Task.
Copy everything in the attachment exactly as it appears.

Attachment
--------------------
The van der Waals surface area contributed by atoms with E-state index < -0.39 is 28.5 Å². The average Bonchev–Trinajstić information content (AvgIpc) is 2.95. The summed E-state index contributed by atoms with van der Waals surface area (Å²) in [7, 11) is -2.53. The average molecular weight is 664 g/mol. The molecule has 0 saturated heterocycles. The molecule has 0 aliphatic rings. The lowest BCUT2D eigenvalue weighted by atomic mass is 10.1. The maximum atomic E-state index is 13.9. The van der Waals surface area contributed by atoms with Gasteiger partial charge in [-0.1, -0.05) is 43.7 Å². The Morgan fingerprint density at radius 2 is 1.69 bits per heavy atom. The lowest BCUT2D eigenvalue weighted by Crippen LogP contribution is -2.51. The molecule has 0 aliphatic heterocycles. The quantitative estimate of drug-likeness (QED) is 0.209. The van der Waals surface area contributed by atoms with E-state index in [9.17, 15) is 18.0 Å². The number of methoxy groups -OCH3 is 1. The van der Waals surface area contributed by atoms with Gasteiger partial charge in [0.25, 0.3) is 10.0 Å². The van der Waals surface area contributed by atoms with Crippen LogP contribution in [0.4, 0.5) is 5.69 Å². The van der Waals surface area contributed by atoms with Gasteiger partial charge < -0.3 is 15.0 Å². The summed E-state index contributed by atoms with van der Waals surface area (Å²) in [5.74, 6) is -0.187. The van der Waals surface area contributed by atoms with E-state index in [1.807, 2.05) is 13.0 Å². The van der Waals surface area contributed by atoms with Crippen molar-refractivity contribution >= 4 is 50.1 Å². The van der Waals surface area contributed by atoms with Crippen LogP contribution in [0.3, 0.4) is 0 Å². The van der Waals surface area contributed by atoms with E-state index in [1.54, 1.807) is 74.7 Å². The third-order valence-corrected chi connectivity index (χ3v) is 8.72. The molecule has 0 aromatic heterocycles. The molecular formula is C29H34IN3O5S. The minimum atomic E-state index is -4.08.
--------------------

The van der Waals surface area contributed by atoms with E-state index < -0.39 is 28.5 Å². The average Bonchev–Trinajstić information content (AvgIpc) is 2.95. The summed E-state index contributed by atoms with van der Waals surface area (Å²) in [7, 11) is -2.53. The average molecular weight is 664 g/mol. The molecule has 0 saturated heterocycles. The molecule has 0 aliphatic rings. The lowest BCUT2D eigenvalue weighted by atomic mass is 10.1. The maximum atomic E-state index is 13.9. The van der Waals surface area contributed by atoms with Gasteiger partial charge in [-0.1, -0.05) is 43.7 Å². The Morgan fingerprint density at radius 2 is 1.69 bits per heavy atom. The lowest BCUT2D eigenvalue weighted by Crippen LogP contribution is -2.51. The molecule has 0 aliphatic heterocycles. The quantitative estimate of drug-likeness (QED) is 0.209. The van der Waals surface area contributed by atoms with E-state index in [9.17, 15) is 18.0 Å². The number of methoxy groups -OCH3 is 1. The van der Waals surface area contributed by atoms with Gasteiger partial charge in [0.25, 0.3) is 10.0 Å². The van der Waals surface area contributed by atoms with Crippen LogP contribution in [0.4, 0.5) is 5.69 Å². The van der Waals surface area contributed by atoms with Gasteiger partial charge < -0.3 is 15.0 Å². The summed E-state index contributed by atoms with van der Waals surface area (Å²) in [5.74, 6) is -0.187. The van der Waals surface area contributed by atoms with E-state index in [1.807, 2.05) is 13.0 Å². The van der Waals surface area contributed by atoms with Crippen molar-refractivity contribution >= 4 is 50.1 Å². The van der Waals surface area contributed by atoms with Crippen LogP contribution in [0.3, 0.4) is 0 Å². The van der Waals surface area contributed by atoms with E-state index in [1.54, 1.807) is 74.7 Å². The third-order valence-corrected chi connectivity index (χ3v) is 8.72. The molecule has 0 aromatic heterocycles. The molecular formula is C29H34IN3O5S. The minimum atomic E-state index is -4.08.